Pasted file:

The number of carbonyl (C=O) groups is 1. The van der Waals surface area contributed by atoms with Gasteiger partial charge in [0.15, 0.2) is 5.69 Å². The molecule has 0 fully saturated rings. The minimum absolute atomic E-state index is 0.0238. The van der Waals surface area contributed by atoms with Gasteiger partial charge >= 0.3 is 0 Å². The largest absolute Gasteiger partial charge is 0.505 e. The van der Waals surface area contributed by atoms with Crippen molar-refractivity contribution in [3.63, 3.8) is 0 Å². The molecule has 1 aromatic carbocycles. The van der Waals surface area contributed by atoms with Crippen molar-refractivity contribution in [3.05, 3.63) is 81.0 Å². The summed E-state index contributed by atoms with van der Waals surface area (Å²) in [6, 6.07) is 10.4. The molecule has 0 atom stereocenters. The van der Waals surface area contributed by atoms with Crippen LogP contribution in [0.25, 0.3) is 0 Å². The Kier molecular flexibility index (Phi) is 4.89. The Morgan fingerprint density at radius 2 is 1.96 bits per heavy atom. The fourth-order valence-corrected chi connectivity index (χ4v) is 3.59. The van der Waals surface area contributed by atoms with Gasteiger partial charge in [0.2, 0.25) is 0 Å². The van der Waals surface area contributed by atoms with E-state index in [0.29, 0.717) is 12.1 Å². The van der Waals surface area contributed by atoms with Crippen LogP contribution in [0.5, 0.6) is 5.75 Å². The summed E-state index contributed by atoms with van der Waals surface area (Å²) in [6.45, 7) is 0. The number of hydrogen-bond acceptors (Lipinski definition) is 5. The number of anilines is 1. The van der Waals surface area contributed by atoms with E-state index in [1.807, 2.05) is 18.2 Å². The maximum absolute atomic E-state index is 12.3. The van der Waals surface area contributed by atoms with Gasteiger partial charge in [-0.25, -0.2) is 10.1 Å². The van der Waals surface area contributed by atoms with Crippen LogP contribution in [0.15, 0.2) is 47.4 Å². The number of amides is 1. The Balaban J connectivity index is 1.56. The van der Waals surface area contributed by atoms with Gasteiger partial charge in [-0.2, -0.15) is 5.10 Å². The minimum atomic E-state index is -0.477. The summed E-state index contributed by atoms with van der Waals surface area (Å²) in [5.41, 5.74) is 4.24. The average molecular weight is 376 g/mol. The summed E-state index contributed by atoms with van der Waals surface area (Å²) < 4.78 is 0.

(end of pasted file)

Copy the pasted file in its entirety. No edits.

The number of carbonyl (C=O) groups is 1. The van der Waals surface area contributed by atoms with Gasteiger partial charge in [0.15, 0.2) is 5.69 Å². The molecule has 0 fully saturated rings. The minimum absolute atomic E-state index is 0.0238. The van der Waals surface area contributed by atoms with Gasteiger partial charge >= 0.3 is 0 Å². The largest absolute Gasteiger partial charge is 0.505 e. The van der Waals surface area contributed by atoms with Crippen molar-refractivity contribution in [3.63, 3.8) is 0 Å². The molecule has 1 aromatic carbocycles. The van der Waals surface area contributed by atoms with Crippen molar-refractivity contribution in [3.05, 3.63) is 81.0 Å². The summed E-state index contributed by atoms with van der Waals surface area (Å²) in [6, 6.07) is 10.4. The molecule has 0 atom stereocenters. The van der Waals surface area contributed by atoms with Crippen LogP contribution in [0.25, 0.3) is 0 Å². The Kier molecular flexibility index (Phi) is 4.89. The Morgan fingerprint density at radius 2 is 1.96 bits per heavy atom. The fourth-order valence-corrected chi connectivity index (χ4v) is 3.59. The van der Waals surface area contributed by atoms with Gasteiger partial charge in [0.2, 0.25) is 0 Å². The van der Waals surface area contributed by atoms with E-state index in [0.29, 0.717) is 12.1 Å². The van der Waals surface area contributed by atoms with Crippen LogP contribution in [0.5, 0.6) is 5.75 Å². The summed E-state index contributed by atoms with van der Waals surface area (Å²) in [6.45, 7) is 0. The number of hydrogen-bond acceptors (Lipinski definition) is 5. The number of anilines is 1. The van der Waals surface area contributed by atoms with E-state index in [1.807, 2.05) is 18.2 Å². The maximum absolute atomic E-state index is 12.3. The van der Waals surface area contributed by atoms with Gasteiger partial charge in [-0.25, -0.2) is 10.1 Å². The van der Waals surface area contributed by atoms with Crippen LogP contribution in [0.15, 0.2) is 47.4 Å². The number of amides is 1. The Balaban J connectivity index is 1.56. The van der Waals surface area contributed by atoms with Gasteiger partial charge in [-0.2, -0.15) is 5.10 Å². The minimum atomic E-state index is -0.477. The summed E-state index contributed by atoms with van der Waals surface area (Å²) in [5.41, 5.74) is 4.24. The average molecular weight is 376 g/mol. The summed E-state index contributed by atoms with van der Waals surface area (Å²) < 4.78 is 0.